McGill University in Montreal announced Friday that it would drop the mascot “Redmen” for its men’s sports teams, capping a contentious discussion over the athletic identity of one of Canada’s oldest colleges.
McGill first adopted the name “Red Men,” used as two words, in 1927 to reference the team’s uniform color, according to the school’s student newspaper, the McGill Daily, which referenced the athletic department’s media guide. It also alluded to the red hair of ancient Celts to honor the Scottish heritage of founder James McGill.
Newspapers writing about the teams in later years began calling the team “Redmen,” evoking imagery of indigenous people to describe the team’s mascot. Eventually the school’s teams began using depictions of aboriginal people on uniforms and helmets, which continued until 1992, when the athletic department banned those logos, according to a 2017 report from the provost’s office.
“Neither language, nor perceptions of language, are fixed; they change as the world changes,” Suzanne Fortier, the university principal and vice chancellor, wrote in a letter to the campus Friday. “McGill did not adopt the Redmen name as a reference to North American indigenous peoples. However, the name has been associated with indigenous peoples at different points in our history. Today, ‘Redmen’ is widely acknowledged as an offensive term for indigenous peoples, as evidenced by major English dictionaries.”
Men’s sports teams will go by the mascot “Team” until a university steering committee selects a new name before the 2020-21 season, Fortier wrote in the letter.
The McGill women’s teams have been called the Martlets, a sparrow-like mythical bird that cannot land because it does not have feet, since 1976. The bird is found on the school’s coat of arms. Before that, women’s teams were called the “Squaws” or the “Super Squaws” as a derivative of the “Redmen” moniker.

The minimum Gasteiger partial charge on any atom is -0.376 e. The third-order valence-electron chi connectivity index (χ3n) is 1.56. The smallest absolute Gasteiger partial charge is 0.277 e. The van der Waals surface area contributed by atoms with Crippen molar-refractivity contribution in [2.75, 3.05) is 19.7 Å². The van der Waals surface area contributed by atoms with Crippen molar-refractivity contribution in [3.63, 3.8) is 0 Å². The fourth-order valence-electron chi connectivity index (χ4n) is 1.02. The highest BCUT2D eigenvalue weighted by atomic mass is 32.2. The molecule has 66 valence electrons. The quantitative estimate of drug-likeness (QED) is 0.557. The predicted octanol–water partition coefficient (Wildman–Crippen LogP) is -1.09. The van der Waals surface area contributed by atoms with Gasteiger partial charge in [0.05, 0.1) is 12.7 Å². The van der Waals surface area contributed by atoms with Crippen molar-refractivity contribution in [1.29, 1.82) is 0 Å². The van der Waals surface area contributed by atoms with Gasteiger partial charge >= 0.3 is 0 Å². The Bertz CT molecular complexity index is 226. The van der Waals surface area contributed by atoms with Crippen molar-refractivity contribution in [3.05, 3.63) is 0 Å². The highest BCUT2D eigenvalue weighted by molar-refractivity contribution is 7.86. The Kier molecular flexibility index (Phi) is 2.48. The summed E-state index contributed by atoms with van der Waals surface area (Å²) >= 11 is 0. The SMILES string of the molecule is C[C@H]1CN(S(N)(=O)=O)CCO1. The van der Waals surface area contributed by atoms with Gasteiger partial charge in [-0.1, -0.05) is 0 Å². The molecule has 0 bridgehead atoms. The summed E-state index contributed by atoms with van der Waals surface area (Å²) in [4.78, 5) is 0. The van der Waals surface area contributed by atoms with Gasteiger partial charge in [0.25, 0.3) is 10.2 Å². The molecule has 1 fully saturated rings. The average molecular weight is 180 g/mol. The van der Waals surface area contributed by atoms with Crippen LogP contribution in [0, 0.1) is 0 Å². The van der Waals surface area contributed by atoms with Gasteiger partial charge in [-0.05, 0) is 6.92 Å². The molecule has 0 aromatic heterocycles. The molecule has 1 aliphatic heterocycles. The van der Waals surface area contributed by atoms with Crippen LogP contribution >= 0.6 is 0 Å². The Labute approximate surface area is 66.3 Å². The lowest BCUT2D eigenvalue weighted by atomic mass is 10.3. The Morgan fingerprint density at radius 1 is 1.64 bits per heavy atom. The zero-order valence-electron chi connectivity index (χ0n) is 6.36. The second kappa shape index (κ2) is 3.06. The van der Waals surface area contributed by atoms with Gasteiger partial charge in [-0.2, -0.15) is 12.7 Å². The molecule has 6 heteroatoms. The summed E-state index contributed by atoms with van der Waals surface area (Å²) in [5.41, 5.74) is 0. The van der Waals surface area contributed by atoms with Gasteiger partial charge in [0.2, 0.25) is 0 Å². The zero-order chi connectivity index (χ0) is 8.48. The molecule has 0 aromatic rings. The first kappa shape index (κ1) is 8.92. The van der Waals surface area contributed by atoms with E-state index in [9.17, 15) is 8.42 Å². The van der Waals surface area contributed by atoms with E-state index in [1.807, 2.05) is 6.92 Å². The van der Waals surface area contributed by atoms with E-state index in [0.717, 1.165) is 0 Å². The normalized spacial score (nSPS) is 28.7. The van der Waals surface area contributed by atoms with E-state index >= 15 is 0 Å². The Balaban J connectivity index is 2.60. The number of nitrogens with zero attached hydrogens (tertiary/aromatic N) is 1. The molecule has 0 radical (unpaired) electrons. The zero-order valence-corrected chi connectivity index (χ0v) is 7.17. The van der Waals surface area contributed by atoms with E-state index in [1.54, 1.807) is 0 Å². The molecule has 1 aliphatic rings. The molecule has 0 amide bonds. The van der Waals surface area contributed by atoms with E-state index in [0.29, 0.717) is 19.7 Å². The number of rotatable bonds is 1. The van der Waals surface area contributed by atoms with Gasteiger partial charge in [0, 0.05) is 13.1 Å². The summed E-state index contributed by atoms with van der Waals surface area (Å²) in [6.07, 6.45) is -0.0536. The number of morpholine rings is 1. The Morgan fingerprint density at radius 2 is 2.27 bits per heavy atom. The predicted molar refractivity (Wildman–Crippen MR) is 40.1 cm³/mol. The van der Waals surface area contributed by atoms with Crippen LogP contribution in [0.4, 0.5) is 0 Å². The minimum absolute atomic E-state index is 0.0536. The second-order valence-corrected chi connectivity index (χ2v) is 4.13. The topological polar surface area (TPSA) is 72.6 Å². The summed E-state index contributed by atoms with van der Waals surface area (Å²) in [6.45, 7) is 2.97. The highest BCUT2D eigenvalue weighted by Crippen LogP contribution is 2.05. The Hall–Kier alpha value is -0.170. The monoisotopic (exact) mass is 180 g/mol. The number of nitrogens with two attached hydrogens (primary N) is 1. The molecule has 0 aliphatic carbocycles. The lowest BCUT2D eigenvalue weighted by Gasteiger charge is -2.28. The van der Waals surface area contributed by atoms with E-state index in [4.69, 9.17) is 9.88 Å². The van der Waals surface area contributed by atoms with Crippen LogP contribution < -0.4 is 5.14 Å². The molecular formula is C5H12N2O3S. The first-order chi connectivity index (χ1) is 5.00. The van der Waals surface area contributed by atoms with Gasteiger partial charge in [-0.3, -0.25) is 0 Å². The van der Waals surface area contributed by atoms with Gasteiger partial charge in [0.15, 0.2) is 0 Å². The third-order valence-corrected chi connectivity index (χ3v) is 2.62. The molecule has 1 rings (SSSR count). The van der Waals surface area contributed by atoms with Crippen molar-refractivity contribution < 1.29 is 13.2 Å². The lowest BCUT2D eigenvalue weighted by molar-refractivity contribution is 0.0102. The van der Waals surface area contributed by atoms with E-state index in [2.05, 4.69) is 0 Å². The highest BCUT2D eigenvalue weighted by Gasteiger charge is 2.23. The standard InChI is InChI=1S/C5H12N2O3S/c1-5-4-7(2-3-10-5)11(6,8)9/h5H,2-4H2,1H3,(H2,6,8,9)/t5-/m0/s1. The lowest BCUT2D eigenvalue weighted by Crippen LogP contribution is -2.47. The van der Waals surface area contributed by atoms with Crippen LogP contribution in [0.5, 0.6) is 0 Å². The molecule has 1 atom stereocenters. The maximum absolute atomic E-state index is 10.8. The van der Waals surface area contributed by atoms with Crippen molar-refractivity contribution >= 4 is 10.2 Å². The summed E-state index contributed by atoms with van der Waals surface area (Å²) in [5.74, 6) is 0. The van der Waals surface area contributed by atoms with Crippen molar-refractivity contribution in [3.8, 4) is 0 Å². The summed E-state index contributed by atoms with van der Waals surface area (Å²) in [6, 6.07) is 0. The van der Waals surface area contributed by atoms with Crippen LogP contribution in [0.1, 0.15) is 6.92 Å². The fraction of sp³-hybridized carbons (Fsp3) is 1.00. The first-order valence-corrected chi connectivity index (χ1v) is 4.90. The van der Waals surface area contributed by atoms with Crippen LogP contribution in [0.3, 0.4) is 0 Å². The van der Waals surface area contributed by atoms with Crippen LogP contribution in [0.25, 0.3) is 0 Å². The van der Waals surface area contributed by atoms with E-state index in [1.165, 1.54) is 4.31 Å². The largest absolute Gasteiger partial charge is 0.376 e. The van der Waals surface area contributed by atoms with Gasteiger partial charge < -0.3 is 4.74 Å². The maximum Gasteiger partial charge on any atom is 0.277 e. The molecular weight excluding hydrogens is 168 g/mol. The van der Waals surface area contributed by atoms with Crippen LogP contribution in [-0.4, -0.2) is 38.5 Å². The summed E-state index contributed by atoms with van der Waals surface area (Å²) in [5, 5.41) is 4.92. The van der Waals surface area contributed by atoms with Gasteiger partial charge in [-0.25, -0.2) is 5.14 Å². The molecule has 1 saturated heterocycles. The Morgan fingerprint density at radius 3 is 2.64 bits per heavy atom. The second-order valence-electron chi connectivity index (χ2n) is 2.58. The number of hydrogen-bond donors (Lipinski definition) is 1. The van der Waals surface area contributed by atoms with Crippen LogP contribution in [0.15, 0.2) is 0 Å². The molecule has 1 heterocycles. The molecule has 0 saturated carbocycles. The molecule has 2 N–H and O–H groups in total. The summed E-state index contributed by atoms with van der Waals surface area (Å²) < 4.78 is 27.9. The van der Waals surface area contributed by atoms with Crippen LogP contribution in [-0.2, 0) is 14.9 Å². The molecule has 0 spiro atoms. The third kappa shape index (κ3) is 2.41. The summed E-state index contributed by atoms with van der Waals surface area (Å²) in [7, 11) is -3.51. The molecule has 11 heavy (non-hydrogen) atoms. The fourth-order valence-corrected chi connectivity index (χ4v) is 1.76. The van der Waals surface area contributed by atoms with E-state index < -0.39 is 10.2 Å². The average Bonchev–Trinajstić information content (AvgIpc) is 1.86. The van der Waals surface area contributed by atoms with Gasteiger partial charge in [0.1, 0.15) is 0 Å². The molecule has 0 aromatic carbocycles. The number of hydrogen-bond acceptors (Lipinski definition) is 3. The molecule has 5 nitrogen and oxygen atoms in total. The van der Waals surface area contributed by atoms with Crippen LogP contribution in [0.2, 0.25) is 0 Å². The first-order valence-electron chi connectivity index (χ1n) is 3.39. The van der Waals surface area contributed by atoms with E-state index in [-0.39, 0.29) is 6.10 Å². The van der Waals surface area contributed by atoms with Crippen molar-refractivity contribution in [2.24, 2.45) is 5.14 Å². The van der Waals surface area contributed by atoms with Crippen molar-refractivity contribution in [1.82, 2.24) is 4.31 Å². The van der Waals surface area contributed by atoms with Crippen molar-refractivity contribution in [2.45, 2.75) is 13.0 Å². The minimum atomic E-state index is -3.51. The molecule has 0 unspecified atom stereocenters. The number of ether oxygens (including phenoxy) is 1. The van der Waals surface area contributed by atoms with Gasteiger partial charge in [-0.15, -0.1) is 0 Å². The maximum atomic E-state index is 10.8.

“Intention, however benign, does not negate prejudicial effect. Inclusion and respect are at the core of our university’s principles and values; pejoratives run contrary to who we are as a community,” Fortier wrote. “For these reasons, the Redmen name is not one that our community would choose today, and it is not one that McGill should carry forward into our third century.”
A member of the school’s rowing team who is from the Kainai First Nation in southern Alberta has demonstrated for a name change since last year. He began an online petition in October that gathered more than 10,000 signatures, according to CBC.
McGill is the latest North American school to move away from the “Redmen” nickname or other indigenous mascots. St. John’s University and the University of Massachusetts called themselves the Redmen before changing names to the Red Storm and Minutemen in 1994 and 1972, respectively.
The Cleveland Indians last year said they would no longer use the “Chief Wahoo” logo of a Native American man wearing a feather headdress.
The Washington Redskins have resisted such a change. Team owner Daniel Snyder has insisted the mascot, which is defined by both Merriam-Webster and the Oxford English Dictionary as a “usually offensive” or “dated” and “offensive” term for an American Indian, is to honor native peoples’ heritage.
“We’ll never change the name,” he said in 2013. “It’s that simple. NEVER — you can use caps.”
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